“I stay alone since my husband passed away three years ago and my children are settled abroad. I was lonely since I rarely left the house and did not have any friends. A year ago, I registered with Elderline. I call the helpline every day, sometimes even thrice a day, just to talk,” said Vinita Kamble (76), a resident of Marine Drive, who is physically challenged.
Like Kamble, many senior citizens call Elderline just to chat. The helpline receives more than 70 calls a day from its registered members. Most of these calls are from seniors living in South Mumbai.
“We get more calls and registrations from areas like Malabar Hill, Cuffe Parade, Colaba and Napensea Road. Even domestic staffers’ registrations are higher in these areas,” said Police Inspector Firoz Patel, who is in charge of Elderline.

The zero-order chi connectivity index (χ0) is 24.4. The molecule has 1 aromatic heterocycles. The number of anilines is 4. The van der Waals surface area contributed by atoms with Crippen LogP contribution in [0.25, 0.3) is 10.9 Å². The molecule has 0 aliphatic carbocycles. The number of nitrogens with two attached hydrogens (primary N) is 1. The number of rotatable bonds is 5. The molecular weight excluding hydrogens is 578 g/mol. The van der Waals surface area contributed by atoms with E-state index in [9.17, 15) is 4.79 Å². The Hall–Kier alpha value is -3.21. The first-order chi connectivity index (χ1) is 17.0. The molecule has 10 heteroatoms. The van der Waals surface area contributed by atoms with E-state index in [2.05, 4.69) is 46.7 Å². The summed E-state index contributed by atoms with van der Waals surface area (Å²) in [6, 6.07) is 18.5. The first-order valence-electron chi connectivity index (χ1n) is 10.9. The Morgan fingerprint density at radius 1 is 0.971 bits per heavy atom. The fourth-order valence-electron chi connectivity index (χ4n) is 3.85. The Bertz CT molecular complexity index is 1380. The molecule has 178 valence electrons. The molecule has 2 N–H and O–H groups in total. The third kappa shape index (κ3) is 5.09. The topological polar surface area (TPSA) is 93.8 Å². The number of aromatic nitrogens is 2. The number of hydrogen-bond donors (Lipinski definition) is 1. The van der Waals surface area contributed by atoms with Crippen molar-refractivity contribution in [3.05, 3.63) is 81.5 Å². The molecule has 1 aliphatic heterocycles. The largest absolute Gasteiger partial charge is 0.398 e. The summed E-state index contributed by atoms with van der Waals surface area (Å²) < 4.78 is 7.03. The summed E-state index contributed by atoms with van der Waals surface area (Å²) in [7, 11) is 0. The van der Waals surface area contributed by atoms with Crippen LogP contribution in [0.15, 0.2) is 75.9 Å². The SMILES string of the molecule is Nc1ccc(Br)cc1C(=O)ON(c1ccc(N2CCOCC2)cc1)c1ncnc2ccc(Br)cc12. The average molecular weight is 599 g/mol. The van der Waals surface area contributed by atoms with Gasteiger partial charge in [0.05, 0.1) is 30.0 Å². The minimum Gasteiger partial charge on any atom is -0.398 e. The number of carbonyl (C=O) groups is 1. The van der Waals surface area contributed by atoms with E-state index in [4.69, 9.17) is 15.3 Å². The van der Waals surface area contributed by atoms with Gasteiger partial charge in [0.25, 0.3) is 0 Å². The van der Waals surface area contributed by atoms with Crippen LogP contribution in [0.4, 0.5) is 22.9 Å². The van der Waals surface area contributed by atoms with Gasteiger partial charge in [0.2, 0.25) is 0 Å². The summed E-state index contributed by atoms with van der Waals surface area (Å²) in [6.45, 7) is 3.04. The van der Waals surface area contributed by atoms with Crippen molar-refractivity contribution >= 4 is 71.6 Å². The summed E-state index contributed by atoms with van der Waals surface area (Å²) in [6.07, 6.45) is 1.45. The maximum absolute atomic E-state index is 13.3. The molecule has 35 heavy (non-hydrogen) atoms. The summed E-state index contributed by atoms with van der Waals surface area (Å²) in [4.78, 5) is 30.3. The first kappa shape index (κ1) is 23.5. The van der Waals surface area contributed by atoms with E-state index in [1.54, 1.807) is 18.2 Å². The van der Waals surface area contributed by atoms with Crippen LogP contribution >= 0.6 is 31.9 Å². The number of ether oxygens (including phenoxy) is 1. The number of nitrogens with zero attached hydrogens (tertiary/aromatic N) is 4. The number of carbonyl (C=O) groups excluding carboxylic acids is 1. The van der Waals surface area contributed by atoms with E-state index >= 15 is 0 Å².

In South Mumbai, 6,300 seniors and their domestic staff had registered till May 17; 551 of them were from Malabar Hill and 1,034 from Girgaum.
In the west, 13,948 had registered with most registrations from Juhu (1,340) and Oshiwara (1,253).
Patel said there was greater awareness about Elderline in these areas — which are among the city’s most affluent — as residents are more educated. Also, more of them stay alone.
Registration of domestic staff was the highest in Malabar Hill. “This is because of the police and housing society officials are taking the effort to get seniors registered.
“The societies have made it compulsory for domestic staff and those who deliver milk, provide laundry services, etc, to give their photos and addresses for identity cards that allow entry into the building,” said Patel.
Many domestic staffers refuse to get registered as they fear they would automatically be branded suspects in case of a crime. “This is a voluntary effort; we cannot force someone to register,” Patel said.
When the staff is told to register, many either quit their jobs or simply disappear.